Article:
MPG in the winter

We all know that gas MPH drops in cold weather. But why? Is it due to the colder air being fed to the engine (my guess)?

(this is about after the engine reaches operating temperature, not during the warm up period)

But engines have lots of waste heat, so why would the engine designers not use some of that to warm incoming air before combustion? seems like a simple thing to do, specially when the manufacturers are struggling to meet federal standards and seem to jump through hoops to gain a few MPG.

Or perhaps the conditions for the federally mandated MPG standards so not include a test with low ambient temperature.


It happens primarily because the engine simply takes longer to get to full operating temperature, a lot longer in NH this past week, and until it does it runs rich. Secondarily, the engine has to move transmission and differential parts through much thicker fluids. It takes more energy to mix cement than to mix chocolate milk.

So, you might ask, why does it run rich? Excellent question.
The process of combustion occurs when sufficient heat energy exists in a system of hydrocarbon molecules I contact with oxygen to cause the hydrogen and the carbon atoms to separate and bond to the oxygen atoms. The more complete and faster the combustion process happens in the power stroke is the more heat energy that gets converted to torque.

Key on that “sufficient heat energy” statement, particularly the word “sufficient”. The heat energy comes from the total of the spark and from the combustion process itself. When the gasses in the cylinder are cold, insufficient heat energy is release in the combusting gasses to burn the mix completely enough to keep the engine running. To compensate, the mix is made with more fuel (richer) per volume. If there’s enough, there’ll be sufficient heat to keep the process going even though much of it doesn’t combust. The waste is simply considered a necessary evil.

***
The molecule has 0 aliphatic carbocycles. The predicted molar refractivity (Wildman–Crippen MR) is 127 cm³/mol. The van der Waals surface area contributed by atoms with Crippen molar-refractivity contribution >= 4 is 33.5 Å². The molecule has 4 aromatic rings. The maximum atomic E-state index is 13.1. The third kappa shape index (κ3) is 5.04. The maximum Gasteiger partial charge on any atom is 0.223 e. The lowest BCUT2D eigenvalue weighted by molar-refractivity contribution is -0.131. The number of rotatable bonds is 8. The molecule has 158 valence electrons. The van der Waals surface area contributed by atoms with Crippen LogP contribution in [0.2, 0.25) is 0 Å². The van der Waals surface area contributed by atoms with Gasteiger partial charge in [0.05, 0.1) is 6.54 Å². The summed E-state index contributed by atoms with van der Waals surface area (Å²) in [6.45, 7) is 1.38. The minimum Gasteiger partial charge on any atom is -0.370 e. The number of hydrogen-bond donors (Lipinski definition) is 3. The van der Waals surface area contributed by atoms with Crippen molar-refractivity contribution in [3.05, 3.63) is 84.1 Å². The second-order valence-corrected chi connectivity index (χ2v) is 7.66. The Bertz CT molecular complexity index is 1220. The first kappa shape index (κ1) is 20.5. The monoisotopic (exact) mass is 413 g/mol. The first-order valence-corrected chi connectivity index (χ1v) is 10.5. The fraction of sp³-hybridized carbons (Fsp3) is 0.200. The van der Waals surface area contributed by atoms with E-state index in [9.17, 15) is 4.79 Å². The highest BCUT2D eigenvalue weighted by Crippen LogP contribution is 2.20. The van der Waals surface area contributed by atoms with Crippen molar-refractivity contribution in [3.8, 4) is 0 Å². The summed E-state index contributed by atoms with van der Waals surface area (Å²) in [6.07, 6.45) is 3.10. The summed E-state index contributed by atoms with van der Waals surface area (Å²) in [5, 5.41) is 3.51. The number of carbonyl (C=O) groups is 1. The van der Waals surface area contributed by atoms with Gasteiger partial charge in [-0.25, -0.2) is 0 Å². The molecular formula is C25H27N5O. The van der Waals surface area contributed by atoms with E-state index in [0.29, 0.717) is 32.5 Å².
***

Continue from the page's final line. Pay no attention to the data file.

Diesels are an excellent example of this. Diesels don’t use spark plugs, they get their heat from the high compression of the gasses (all matter emits heat when compressed, diesels have much higher compression ratios than gas engines, typically I the range of 14:1). However, when very cold the compression alone doesn’t create to begin the combustion process. So diesels use “glow plugs” to add some extra heat when cold. A glow plug is a form of spark plug, it creates heat to get the process going.

Post back and let me know if this helps.

Regulars, let me know if I missed something. These types of posts can always use an objective proof-reading.

the same mountainbike
Diesels don’t use spark plugs, they get their heat from the high compression of the gasses (all matter emits heat when compressed, diesels have much higher compression ratios than gas engines, typically I the range of 14:1).


However, when very cold the compression alone doesn’t create to begin the combustion process. So diesels use “glow plugs” to add some extra heat when cold.

But only on start-up and maybe a coupla minutes after.

Good additions, auto-owner. Thanks.

Regardless of what the factors are, and there are many non motor factors including colder and thicker lubricating fluids, less air pressure in the tires, winter tires if you use them, more idling time and greater air resistance form cooler more dense air. Because of this, it’s best to just not look at the MPG gauge and fill the tank up with your eyes closed. Only take your mileage in warm weather. It’s way too discouraging otherwise to even think about, as many factors you can do so little about.

Heating up the incoming combustion air can theoretically save only 1 or 2% out of (typically) a 10% loss in winter mpg. I remember the heater snorkels from the exhaust manifold, and there was still the loss in winter mpg. Dagosa’s other factors are the key.

Dag’s factors are definitely significant contributors. It’d be interesting to see an analysis of how much each factor contributes. It’d probably vary widely based on the vehicle.

Earlier this week (or was it the end of last week?) it never got above 17F where I live. It took forever for the engine to warm up. It took even longer for my bones to warm up. Today the weather has begun to improve. It got up to 31F this afternoon. It hasn’t reached freezing all week!